The Nasdaq composite underperformed, ending about 0.4 percent lower as biotech stocks and semiconductors declined.
Health care closed about 0.4 percent higher. The sector briefly rallied more than 1 percent to lead S&P 500 advancers, helped by gains of more than 5.5 percent in Allergan. The firm confirmed that it has been approached by Pfizer and is in talks regarding a potential deal. Shares of both companies were briefly halted. Pfizer closed down nearly 2 percent.
The rate-sensitive utilities sector was the greatest decliner in the S&P, while financials was the second-greatest laggard after leading Wednesday's post-Fed statement rally.
"Basically we're hanging on to the 200 points from yesterday," said Michael Farr, president and CEO of Farr, Miller & Washington.
"I don't think the market expects the Fed to move at all," he said, noting the statement was "pure wordsmithing and not material in terms of action."
The Federal Reserve issued a post-meeting statement Wednesday that was more hawkish than many expected. In the statement, the central bank downplayed September's concerns about impact from global growth and specifically noted it will be looking for progress in employment and labor when considering whether to raise rates at its December meeting.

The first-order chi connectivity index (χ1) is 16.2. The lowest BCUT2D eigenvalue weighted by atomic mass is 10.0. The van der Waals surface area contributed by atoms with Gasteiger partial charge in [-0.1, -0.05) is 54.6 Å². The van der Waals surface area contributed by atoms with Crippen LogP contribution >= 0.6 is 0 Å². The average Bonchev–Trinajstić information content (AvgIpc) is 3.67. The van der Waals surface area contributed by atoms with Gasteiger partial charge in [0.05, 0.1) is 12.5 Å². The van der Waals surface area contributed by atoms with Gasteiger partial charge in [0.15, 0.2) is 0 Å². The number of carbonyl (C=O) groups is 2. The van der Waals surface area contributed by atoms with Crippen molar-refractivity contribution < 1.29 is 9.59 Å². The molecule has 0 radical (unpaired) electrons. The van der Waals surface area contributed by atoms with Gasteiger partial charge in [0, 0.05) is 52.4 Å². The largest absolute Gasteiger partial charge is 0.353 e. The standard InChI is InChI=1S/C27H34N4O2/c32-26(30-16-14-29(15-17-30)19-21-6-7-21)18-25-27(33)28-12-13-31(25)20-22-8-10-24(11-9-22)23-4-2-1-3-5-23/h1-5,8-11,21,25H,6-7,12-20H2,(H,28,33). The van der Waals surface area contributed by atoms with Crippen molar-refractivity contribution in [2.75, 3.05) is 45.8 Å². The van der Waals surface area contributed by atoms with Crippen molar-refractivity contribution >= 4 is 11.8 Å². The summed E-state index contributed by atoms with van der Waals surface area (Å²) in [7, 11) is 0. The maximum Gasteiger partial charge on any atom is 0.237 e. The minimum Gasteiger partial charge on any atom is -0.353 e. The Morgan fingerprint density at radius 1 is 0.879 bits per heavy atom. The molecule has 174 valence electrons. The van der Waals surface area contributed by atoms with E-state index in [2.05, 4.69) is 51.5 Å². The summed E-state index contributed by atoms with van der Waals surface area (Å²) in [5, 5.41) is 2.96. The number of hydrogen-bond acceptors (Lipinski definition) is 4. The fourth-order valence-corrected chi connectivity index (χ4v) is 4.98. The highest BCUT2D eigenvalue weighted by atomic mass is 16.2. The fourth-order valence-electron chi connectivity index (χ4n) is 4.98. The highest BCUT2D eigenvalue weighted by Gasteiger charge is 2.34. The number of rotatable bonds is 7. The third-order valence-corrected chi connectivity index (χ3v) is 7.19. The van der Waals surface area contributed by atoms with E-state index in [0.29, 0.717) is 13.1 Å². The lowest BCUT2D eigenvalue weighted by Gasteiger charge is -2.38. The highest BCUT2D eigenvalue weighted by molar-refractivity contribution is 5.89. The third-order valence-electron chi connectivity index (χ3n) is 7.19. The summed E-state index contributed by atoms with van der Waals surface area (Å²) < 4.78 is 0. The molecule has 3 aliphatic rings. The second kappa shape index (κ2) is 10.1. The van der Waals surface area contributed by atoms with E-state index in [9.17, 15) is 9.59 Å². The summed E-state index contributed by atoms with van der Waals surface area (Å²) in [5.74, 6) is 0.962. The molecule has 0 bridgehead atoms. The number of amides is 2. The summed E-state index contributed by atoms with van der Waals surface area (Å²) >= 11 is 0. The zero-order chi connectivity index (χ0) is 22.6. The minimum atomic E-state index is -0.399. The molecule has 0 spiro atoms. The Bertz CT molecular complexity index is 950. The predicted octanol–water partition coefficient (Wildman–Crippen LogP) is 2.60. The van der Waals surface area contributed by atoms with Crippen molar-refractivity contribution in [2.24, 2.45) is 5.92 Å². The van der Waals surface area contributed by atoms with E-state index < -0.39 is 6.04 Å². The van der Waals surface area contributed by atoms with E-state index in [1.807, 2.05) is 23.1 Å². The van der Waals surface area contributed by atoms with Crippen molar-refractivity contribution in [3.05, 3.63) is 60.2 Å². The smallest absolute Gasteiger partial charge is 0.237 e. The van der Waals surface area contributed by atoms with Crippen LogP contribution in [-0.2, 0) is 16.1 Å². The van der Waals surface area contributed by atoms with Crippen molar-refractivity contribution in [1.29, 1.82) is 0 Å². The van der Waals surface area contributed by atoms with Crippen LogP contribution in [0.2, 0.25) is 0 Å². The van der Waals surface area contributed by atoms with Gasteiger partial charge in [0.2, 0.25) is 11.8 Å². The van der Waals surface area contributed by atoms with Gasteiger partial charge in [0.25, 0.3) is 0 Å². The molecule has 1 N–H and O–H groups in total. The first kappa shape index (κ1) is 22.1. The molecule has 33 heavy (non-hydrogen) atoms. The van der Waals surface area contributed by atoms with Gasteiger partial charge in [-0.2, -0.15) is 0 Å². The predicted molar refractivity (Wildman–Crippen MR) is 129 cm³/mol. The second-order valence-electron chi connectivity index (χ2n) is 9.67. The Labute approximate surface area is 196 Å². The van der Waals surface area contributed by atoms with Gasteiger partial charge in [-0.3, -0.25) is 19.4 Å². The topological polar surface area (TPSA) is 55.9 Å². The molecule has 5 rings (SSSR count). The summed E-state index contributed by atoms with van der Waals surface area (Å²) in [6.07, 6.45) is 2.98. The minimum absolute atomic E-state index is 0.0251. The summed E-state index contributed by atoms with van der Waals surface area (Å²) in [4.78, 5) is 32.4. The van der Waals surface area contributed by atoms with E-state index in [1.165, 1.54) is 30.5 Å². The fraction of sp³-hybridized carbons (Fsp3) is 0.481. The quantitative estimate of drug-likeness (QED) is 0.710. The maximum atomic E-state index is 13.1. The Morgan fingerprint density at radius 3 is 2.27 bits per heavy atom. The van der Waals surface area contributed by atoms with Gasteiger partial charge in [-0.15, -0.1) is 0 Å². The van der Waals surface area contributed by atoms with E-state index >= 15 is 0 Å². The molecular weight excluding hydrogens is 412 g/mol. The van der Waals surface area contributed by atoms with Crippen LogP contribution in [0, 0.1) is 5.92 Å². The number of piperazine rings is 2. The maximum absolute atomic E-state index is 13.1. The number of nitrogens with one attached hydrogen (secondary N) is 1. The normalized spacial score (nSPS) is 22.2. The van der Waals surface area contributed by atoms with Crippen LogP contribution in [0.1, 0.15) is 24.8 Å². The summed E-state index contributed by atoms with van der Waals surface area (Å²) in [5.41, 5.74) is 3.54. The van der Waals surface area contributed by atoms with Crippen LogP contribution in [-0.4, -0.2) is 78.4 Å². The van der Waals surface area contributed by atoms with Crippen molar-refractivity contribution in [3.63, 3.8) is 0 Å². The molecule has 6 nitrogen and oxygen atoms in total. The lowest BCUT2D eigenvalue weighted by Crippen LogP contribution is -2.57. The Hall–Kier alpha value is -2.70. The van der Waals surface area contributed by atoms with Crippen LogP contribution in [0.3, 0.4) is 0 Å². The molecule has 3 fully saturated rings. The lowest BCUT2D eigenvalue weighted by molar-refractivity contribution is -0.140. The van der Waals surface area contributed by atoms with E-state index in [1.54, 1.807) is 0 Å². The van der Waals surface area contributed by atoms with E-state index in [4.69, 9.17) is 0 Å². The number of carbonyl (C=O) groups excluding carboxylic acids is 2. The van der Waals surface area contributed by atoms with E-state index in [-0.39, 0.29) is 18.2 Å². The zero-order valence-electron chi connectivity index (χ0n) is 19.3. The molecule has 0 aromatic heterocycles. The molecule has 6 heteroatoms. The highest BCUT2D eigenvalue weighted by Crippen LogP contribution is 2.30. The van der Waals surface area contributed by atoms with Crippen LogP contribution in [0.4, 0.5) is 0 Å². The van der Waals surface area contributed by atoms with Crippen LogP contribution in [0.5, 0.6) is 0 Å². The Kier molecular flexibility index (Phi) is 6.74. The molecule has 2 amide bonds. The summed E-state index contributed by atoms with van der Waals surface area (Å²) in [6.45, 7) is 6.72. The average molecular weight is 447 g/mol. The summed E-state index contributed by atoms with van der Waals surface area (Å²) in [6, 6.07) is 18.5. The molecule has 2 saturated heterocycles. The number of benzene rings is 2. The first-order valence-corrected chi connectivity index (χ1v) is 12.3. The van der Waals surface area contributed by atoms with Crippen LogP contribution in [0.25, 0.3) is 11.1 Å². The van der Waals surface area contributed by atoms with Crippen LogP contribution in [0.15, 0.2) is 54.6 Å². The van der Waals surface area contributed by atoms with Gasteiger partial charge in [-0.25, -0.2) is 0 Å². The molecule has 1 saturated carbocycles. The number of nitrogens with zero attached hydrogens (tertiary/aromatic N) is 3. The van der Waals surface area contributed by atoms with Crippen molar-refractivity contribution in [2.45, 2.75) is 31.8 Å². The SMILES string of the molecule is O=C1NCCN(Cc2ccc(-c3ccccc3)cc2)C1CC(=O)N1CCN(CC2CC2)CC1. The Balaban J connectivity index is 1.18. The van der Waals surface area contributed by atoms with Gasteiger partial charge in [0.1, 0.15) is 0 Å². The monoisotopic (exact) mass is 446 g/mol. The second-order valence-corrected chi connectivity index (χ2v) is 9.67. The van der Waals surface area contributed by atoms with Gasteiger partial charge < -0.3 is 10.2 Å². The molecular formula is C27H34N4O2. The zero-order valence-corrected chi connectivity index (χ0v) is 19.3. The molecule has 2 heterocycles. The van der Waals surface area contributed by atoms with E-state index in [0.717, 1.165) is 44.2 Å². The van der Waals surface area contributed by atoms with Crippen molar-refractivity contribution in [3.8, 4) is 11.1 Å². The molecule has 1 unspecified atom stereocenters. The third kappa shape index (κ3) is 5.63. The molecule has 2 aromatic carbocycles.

The specific mention of the Fed's next meeting immediately triggered a significant move up in market expectations for a rate hike this year.
Bond yields held higher after rising Wednesday. The 10-year yield was 2.17 percent and the 2-year yield 0.71 percent.
The U.S. dollar traded half a percent lower against major world currencies, with the euro at $1.09 and the yen at 121.08 yen against the dollar.
Many market analysts do not see enough economic support for the Fed to raise rates later this year.
"All data in the last three months shows some slowing," said James Meyer, chief investment officer at Tower Bridge Advisors. "All they did yesterday was set the table, gave themselves the option (to hike in December)."
Read MoreFed tells markets to wake up, a rate hike could be coming
"As long as we have this disagreement in the market I think it's going to be very difficult for stocks to reach new highs," said Chuck Self, chief investment officer of iSectors. "We're going to be in this trading range for the next few months."
The three major averages are up nearly 9 percent or more for October so far, on track for their best month since October 2011.
"The dynamic has shifted from August and September," said Adam Sarhan, CEO of Sarhan Capital. "You're seeing weakness being bought instead of weakness being sold and that's a big shift."